Evidential flexibility to the rescue?
The Immigration Rules offer one potential way out for Tier 1 (Investor) visa holders who find themselves caught in the Corporate Bond trap.
Paragraph 245AA(d) of the Immigration Rules allows for an exercise of ‘evidential flexibility’, essentially caseworker discretion, where an applicant has submitted a specified document which does not contain all of the specified information, but the missing information is verifiable from other documents submitted with the application.
If a copy of the company’s audited accounts are included as part of the extension or settlement application (these can be obtained from the company Annual Report) then it can be argued that the specified document has been submitted. This document will not contain full details of the applicant’s investment and so will not contain all of the specified information. However, full details of the investment in Corporate Bonds should be set out in the portfolio valuation statements. Provided that the portfolio reports and accounts are genuine and the applicant meets all the other requirements of the Rules, the decision-maker should grant the application despite the omission of full details regarding the applicant’s investment within the company accounts.
In order for this argument to succeed, Tier 1 (Investor) visa holders must ensure that their portfolio valuation statements include full details of their investment in UK Corporate Bonds. Where a portfolio report clearly shows the date and time of bond purchase, the number of bonds purchased, the company that issued the bonds, the price per bond, the interest rate and maturity date, it will very difficult, if not impossible, for the Home Office to say that the missing information is not verifiable from other documents submitted with the application.
Anyone seeking to rely on evidential flexibility must also ensure that all the other requirements of the Immigration Rules are satisfied. If the application for an extension of stay or settlement is deficient in any other respect, paragraph 245AA will not be engaged and the Home Office will decline to exercise evidential flexibility.
There is therefore a potential way out of the Corporate Bond trap. However, the point remains that genuine Tier 1 (Investor) migrants who have made a substantial investment into UK Corporate Bonds issued by blue-chip listed companies should not have to rely on an exercise of discretion in order to secure an extension of stay or settlement. Investors (and those who advise them) should have certainty as to whether they will, or will not, satisfy the requirements of the Rules.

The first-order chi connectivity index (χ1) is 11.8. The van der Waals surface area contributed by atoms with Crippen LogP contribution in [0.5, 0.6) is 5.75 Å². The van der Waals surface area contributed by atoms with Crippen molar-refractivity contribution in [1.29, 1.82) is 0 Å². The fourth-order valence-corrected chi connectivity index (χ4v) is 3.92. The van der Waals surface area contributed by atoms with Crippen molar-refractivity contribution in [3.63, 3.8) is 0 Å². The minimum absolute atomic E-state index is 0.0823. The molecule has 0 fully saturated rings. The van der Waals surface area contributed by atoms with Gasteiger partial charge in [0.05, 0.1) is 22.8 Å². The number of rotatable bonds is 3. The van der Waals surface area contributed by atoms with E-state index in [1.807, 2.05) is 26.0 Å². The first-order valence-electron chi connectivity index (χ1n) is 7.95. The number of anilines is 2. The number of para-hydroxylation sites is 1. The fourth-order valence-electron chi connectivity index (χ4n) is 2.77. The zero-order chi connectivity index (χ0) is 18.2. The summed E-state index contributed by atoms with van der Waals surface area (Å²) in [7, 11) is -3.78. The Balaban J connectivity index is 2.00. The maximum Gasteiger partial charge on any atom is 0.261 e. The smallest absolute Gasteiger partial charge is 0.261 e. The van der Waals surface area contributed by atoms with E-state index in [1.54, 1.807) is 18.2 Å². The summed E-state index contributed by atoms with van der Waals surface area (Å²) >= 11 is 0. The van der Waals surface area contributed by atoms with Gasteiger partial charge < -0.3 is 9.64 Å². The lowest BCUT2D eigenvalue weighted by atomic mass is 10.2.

It is time that the Home Office clarified its intended interpretation of ‘loan funds to companies’ in paragraph 65-SD (a)(vii) of Appendix A. It is suggested that whilst there may be justification for requiring investors who loan funds to small private entities to evidence their investment in the organisation’s accounts, the same justifications do not apply in relation to bonds issued by major national corporations with a reputation for quality, reliability, and the ability to operate profitably in good times and bad.
Equally, it cannot be right to require those who purchase bonds issued by these same major corporations to produce evidence which is not available, especially when the evidential requirements themselves could be sidestepped through the purchase of share capital instead.
Addendum: Corporate Bond
On 22 August 2017, the Home Office Tier 1 (Investor) policy team wrote to us stating as follows:
“I can confirm that corporate bonds will be classed as ‘loan funds to companies” and trigger the evidential requirements of paragraph 65SD a) viii) [note – we assume this to be a typo and the correct reference to be 65SD a) vii)]. Other loan based investments to companies that meet the rules and evidential requirements will also be accepted. We cannot provide an exhaustive list of investments that fall under “loan funds to companies”. We would also note that if the funds invested are not stocks or government bonds then their only option to qualify as an investment will be under the loan funds to companies evidential requirements.”
Contact Our Immigration Barristers
If you would like to discuss your application for entry to the UK, further leave to remain or settlement as a Tier 1 (Investor), contact our investment immigration barristers in London on 0203 617 9173 or via our enquiry form.